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Diversity Institute’s Study Buddy program helps marginalized students in school

By Nishat Chowdhury

The Diversity Institute’s Study Buddy program is creating an “equal playing field” for grade school students from marginalized communities during the era of virtual learning, according to Mohamed Elmi, the director of research at the Diversity Institute. 

The Study Buddy program is a free, online one-on-one tutoring service for students who face additional barriers to their success due to new stresses brought on by the COVID-19 pandemic. 

Parents and students are paired with tutors who are Ontario teacher candidates from five different universities across the province: Queen’s, Nipissing, Laurentian, University of Toronto and Ontario Tech. 

Students can expect up to three hours per week of free tutoring with subject-specific support from tutors who are fulfilling their practicum requirements. Flexible hours are set by the tutor. 

The program has facilitated more than 5,000 hours of tutoring support for more than 430 students

According to Elmi, 70 to 80 per cent of children using the program are racialized, but it accepts other students as well.

“Our goal is to help anybody in need of support. If they apply, we won’t turn them away,” said Elmi. 

The program is a collaboration between the Diversity Institute at Ryerson University, Ontario Tech University, the Jean Augustine Centre for Young Women’s Empowerment, and the Lifelong Leadership Institute, an organization that encourages leadership development among Black Canadian youth.

Since its debut in May 2020, the program has facilitated more than 5,000 hours of tutoring support for more than 430 students with around 182 tutors, according to the Diversity Institute. 

“A program that provides low cost or free tutoring is essential to create an inclusive and equal playing field for everyone in these crazy times,” said Vanessa Vakharia, founder and CEO of The Math Guru, a math and science tutoring studio in Toronto. 

“One could argue that those kids need more support than anyone.” 

For full-time working parents like Susan Shakes, who is also a teacher herself for the Dufferin-Peel Catholic District School Board, the program has helped her two elementary-age daughters stay on top of their school work. The convenience of it being virtual and free of charge are added bonuses. 

“One could argue that those kids need more support than anyone”

She said with most programs, parents will reduce the amount of time their child gets tutored to lower the cost. “Even though you may need more help, it’s very difficult to afford $40 three times a week,” she said. 

According to a StatsCan report released in April 2020 on school closures and the online preparedness of children during the COVID-19 pandemic, lower-income parents tend to be less involved in their children’s academic ventures compared to middle and upper-income families. This is because lower-income parents typically work longer and harder hours, the report reads. In addition, they usually have lower levels of education which prevents them from being able to assist their children in homework.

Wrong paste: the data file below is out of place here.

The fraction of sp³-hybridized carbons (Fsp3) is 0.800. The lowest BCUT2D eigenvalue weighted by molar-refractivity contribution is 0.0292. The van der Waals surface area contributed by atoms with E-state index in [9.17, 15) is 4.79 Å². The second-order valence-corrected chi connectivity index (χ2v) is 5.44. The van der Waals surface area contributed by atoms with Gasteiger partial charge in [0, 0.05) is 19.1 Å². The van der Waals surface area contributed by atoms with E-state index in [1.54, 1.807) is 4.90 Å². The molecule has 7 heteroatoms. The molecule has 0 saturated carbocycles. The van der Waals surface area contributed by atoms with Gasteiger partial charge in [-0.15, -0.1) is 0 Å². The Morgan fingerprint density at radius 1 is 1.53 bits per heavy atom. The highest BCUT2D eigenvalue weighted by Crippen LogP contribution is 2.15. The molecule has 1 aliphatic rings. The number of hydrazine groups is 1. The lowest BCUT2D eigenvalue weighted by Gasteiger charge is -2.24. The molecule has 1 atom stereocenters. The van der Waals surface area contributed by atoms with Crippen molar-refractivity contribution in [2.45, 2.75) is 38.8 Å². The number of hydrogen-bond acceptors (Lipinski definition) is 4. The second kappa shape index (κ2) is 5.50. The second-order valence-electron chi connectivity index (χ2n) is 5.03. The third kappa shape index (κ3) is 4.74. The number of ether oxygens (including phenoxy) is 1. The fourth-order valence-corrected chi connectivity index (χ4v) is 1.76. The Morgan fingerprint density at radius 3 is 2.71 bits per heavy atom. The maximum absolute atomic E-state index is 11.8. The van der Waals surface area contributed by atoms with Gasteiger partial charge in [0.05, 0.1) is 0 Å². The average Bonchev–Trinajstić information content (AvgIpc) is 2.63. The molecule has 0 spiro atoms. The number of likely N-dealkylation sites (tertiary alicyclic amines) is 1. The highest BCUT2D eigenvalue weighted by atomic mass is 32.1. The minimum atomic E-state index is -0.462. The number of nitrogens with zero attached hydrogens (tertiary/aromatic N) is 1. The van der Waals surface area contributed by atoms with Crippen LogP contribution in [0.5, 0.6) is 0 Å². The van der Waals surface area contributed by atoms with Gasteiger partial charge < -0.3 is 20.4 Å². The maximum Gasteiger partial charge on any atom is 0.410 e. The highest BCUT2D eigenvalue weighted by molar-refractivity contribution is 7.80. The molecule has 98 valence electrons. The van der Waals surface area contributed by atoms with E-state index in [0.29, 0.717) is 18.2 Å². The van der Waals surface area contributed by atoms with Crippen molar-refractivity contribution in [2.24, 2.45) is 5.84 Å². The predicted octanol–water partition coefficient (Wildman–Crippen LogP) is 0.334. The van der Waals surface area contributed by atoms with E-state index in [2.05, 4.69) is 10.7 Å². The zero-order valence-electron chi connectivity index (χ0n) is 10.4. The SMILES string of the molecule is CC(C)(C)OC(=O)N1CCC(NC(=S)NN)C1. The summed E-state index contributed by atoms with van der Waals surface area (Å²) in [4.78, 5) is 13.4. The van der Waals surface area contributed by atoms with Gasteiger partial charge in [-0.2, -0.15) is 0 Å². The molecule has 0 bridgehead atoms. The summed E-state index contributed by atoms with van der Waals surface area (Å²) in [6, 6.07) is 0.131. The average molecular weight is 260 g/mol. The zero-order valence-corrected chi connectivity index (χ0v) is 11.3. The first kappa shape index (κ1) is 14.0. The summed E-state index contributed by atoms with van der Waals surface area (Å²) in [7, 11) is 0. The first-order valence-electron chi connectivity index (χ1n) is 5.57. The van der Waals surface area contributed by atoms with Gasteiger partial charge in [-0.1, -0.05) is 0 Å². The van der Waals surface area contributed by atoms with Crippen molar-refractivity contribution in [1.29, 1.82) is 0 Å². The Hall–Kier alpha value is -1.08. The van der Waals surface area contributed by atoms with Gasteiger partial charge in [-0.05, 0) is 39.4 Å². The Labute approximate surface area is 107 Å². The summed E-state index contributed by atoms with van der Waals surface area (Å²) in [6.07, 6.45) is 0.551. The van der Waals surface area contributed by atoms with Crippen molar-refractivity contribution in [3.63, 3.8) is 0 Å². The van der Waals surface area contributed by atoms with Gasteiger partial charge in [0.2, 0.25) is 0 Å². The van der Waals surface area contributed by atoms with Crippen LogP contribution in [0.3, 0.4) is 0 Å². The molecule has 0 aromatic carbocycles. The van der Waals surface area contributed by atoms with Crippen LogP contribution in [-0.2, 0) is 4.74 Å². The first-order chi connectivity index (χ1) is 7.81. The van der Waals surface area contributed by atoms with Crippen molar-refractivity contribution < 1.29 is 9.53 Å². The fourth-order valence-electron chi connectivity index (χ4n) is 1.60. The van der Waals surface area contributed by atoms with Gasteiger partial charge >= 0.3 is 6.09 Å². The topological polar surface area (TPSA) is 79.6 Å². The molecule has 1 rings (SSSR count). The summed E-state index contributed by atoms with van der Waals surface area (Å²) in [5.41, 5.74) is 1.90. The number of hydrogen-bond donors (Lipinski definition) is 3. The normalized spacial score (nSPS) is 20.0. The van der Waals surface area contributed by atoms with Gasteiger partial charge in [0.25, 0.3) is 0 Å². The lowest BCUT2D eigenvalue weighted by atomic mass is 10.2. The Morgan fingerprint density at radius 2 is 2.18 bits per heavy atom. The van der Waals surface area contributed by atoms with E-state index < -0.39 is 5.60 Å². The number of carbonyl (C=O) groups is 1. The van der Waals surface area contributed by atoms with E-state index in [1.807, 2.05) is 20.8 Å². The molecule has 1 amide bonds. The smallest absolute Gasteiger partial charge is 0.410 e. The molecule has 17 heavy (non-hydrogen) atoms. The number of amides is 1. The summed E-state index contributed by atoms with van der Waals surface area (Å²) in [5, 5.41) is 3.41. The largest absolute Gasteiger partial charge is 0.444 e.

Fourth-year concurrent education student at Laurentian University and tutor in the Study Buddy program Jamie Hunski said the students he tutored would have not done as well if it weren’t for the extra support of Study Buddy. 

“I saw with my own eyes that they improved a great deal with this program”

Hunski said kids who come from marginalized backgrounds deserve someone compassionate who can help them. 

“I firmly believe that and I saw with my own eyes that they improved a great deal with this program, with somebody to guide them,” he said. 

Elmi said marginalized youth deserve to see people in leadership positions that reflect themselves, as racialized leaders are almost non-existent on Canadian leadership boards, according to a study of Canadian board diversity by the Diversity Institute released in August 2020.

While people of colour represent 28.4 per cent of the population across the eight cities that were analyzed, they only occupy 10.4 per cent of board positions. For example, among 1,639 corporate board members, the study found that there were almost no Black people on corporate boards in Toronto. 

“By offering tutoring support throughout kids’ education processes, they might have a chance to go into these positions, should they want to go that way,” said Elmi.

“It might not be a result of changing society tomorrow, but it might have a long term effect, once you provide people those pathways to whatever career they want to choose.”

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